Last week, I wrote about Breaking Bad and endings in this post, and today I’m going to look at another show’s season ending, and discuss some writerly things about endings in general, particularly for crime writing.
Spoiler Alert: If you aren’t caught up and don’t know who did it, go get caught up…then come back.
Sunday, June 17th was the big Season 2 finale of AMC’s The Killing. Like with Breaking Bad, I came to The Killing late in the game and just started watching it this year. There are a lot of things I really like about this show, most notably atmosphere.
The Killing does a superb job at creating an atmosphere unique to the show. There are a lot of dark colors and everything is tinged in varying shades of blues and greys, creating the watery, cloudy and cold feeling of October in Seattle. The imagery of the show is shadowy and dark and distinct.
As a person who has lived in Seattle, I sometimes think they take it a bit far because people in the Pacific Northwest do indeed have indoor lighting and heating, but the way they take it just a bit over the top actually works, helps create a look, a vocabulary of scenery all their own.
Another thing that The Killing does really well is the reality of the main characters. Linden and Holder are both incredibly flawed. And they’re both fairly plain-looking compared to most TV leads. They’re attractive but they look and dress in ways that make them seem like real people and more believable as the detectives they each are. I like that Linden is so serious and mostly matter-of-fact, not ridiculously and unbelievably witty like a lot of TV characters. Holder is more on the funny side with his little quips but the way he talks, it just seems real, not ridiculously smooth.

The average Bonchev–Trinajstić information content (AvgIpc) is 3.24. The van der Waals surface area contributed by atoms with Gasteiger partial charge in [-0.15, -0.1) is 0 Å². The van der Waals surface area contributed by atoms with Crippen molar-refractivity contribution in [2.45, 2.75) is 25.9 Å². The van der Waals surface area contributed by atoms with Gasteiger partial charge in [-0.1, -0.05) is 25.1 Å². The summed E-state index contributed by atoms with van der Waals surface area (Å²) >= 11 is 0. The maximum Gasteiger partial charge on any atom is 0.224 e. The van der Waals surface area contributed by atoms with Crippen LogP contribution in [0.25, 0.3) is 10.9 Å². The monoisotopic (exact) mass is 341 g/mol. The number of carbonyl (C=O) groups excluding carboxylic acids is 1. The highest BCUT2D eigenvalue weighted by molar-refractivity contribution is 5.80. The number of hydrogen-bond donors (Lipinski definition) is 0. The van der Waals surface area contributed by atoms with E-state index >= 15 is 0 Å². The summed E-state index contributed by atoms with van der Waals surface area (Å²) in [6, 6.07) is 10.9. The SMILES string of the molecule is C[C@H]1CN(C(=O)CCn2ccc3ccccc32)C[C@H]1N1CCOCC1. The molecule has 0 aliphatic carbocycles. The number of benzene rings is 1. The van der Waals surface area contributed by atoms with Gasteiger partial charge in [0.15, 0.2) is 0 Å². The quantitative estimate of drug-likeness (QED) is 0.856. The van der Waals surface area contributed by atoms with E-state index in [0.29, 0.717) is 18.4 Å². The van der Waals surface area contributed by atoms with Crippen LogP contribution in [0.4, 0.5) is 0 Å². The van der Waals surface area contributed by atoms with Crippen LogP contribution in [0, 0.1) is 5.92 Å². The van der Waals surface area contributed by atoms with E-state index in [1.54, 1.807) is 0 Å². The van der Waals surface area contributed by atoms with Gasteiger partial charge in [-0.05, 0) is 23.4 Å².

A lot of this goes for other characters too. There’s so much imperfection in the way they respond to and interact with each other that it lends the show a lot of believability. There’s also a slowness, which I think bothers some viewers, but I like it. There’s something natural about it.
Now onto the finale and how it applies to writing.
I was recently reading (can’t remember where or I’d link it up) a reminder that a good ending should feel both surprising and inevitable. It’s a fine line to walk. You want to plant the seeds, the guns in Act I, but you don’t want to make it too obvious. It can be a difficult aspect to be in control of as a writer because you do, at least at a certain point, know what that ending is so it’s hard to get perspective. How can you tell if something is too obvious or too subtle when you don’t have the experience of reading it without knowing the ending? One of the ways is to watch and read others do it and see what does and doesn’t work.